Comeback Cities Tour Returns to Youngstown

YOUNGSTOWN, Ohio – Repeated trips by venture capitalists to communities like the Mahoning Valley are important to building the relationships that later lead to investments in local companies and startups, participants in the Comeback Cities Tour said Friday. 

The third Comeback Cities Tour concluded Friday with a conference, “Connecting the Coasts to the Heartland,” at the DeYor Performing Arts Center downtown. The tour was aimed at connecting venture capitalists from the East and West Coasts with investment opportunities in the heartland.It also had stops in Columbus and Pittsburgh.

U.S Rep. Tim Ryan, D-13 Ohio, delivered the keynote address at the event, which featured a panel discussion, a speed-mentoring session, a startup investment competition, and a talk about coaching by Youngstown State University President Jim Tressel.    

The venture capitalists “wanted to come back to the Midwest,” Ryan told reporters at a news conference held at the Youngstown Business Incubator following his keynote. Joining Ryan were two of the venture capitalists attending the conference: Patrick McKenna, managing partner of HighRidge Venture Partners, and Roy Bahat, head of Bloomberg Beta.

In February 2018, a year after bringing several venture capitalists including McKenna to Youngstown, Ryan led the first tour, which launched from here and went on to Detroit; Flint, Mich.; and South Bend, Ind. A second tour, which took place six months ago, traveled to Charlotte, N.C., Atlanta and cities in South Carolina.  

“The fundamental is building the connections, building these lasting relationships that result in 300 people showing up for an event like this,” McKenna said.  

“It’s a big validator for us to have Bloomberg and some of these sophisticated venture capitalists here in town,” Ryan said.  “The fact that they saw something here and wanted to come back, I think that says a lot.”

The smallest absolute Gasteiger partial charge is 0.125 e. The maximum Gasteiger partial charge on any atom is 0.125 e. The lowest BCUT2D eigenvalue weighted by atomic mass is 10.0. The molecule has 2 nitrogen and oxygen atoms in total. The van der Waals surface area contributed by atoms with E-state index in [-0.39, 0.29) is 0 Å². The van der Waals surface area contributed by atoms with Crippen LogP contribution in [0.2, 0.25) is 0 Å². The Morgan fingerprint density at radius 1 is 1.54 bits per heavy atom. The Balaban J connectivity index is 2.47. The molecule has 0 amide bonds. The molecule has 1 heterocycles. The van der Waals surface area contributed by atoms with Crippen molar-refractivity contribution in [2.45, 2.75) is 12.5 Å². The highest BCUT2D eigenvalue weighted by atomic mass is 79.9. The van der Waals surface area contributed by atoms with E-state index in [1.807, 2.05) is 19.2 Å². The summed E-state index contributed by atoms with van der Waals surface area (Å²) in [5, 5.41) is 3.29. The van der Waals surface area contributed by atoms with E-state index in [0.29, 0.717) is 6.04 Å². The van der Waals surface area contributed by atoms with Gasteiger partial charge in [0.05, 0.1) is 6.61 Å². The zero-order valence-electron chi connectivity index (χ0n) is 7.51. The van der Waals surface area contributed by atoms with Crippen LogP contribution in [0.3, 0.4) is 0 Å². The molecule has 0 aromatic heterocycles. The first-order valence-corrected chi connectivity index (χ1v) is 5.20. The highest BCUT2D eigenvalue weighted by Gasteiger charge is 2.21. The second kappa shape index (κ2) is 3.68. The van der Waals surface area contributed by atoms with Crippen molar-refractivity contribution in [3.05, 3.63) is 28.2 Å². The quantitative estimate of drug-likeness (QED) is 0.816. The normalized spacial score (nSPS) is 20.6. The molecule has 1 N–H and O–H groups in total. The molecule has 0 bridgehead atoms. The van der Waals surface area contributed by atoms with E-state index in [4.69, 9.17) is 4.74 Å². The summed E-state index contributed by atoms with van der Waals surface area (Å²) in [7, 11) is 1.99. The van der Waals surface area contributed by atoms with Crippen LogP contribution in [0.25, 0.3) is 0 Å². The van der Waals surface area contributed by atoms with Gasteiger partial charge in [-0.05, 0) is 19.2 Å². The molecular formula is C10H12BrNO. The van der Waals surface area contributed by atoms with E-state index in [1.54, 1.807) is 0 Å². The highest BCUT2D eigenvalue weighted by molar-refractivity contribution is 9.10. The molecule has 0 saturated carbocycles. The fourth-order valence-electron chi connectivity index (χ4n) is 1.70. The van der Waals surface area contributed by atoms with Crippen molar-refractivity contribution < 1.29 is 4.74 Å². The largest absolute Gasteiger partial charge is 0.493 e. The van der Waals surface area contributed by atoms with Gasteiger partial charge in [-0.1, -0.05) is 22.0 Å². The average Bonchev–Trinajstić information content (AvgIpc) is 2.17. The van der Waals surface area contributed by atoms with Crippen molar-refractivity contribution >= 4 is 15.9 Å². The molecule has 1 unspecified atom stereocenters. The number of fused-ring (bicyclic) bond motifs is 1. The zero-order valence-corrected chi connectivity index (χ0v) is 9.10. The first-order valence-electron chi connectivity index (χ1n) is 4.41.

“The moment you show up at a place like this, which was the first stop on the first tour … you realize that if you only come once you don’t really do anything. You’re just a tourist,” Bahat said. “If you want to be able to actually learn something, you’ve got to get to know people over time and develop trust.”

Investors are “pretty simple-minded creatures,” Bahat continued. “We’re like a heat-seeking missile for anything that seems to have momentum. When we see something actually starting to happen, that’s a sign to us that we’re getting warmer and we keep showing up, and hopefully momentum builds on momentum,” he said.

“You’re also seeing progress. You’re seeing the entrepreneurs stepping up. You’re seeing them advance their business models and their thinking,” McKenna said.  

A total of 17 venture capitalists are represented on this tour, Bahat said. The participants include BeyondHQ, a firm he and McKenna are investors in that helps growing companies on the coasts find offices elsewhere in the country. “They’re here specifically to look for locations for expansion as places like San Francisco become just brutal,” he remarked.

One company – which the venture capitalists declined to name — brought about 15 jobs to the Mahoning Valley and is preparing to add another 50 possibly later this year, according to McKenna.

One of the factors that drove the creation of the Comeback Cities Tour was the concern that the country is too divided to solve the “really big problems” it faces, Ryan said. “The reality is it’s going to take all of us coming together as a team,” he remarked. 

Children born in 1990 today have a 75% chance of being worse off than their parents, which he blamed that on “a bunch of broken systems” – health care, economic, environmental, food and others – that were built for a different time and age.

“I’m very concerned about the concentration of wealth but I’m way more concerned about the concentration of opportunity,” he said. “That’s the problem in the United States. That’s the problem we’re solving.”

There are creative, determined people in Youngstown who care about their communities, schools and country, but “don’t have the opportunity to do something extraordinary because we lack the connection to build this thing out together,” Ryan said. Some participants on the first tour had never seen a steel mill, a closed plant or “a community that had been at the epicenter of deindustrialization.”

During the media availability following his speech,  Ryan provided an update on his campaign for the Democratic presidential nomination, which he launched in April.

“It’s going great. It looks like we’re going to be on the debate stage. We’ve got some big announcements here in the next week or so about some national opportunities that we’re going to have,” he said.

He is in ninth place out of the 23-candidate field in the most recent polling in New Hampshire as he prepares to head to Iowa for four days, he reported.

“This is a long, steady march. It’s going to be a grind like all campaigns are,” he said.

Pictured at top: U.S. Rep. Tim Ryan and venture capitalists Patrick McKenna and Roy Bahat speak with reporters at the Youngstown Business Incubator

Copyright 2024 The Business Journal, Youngstown, Ohio.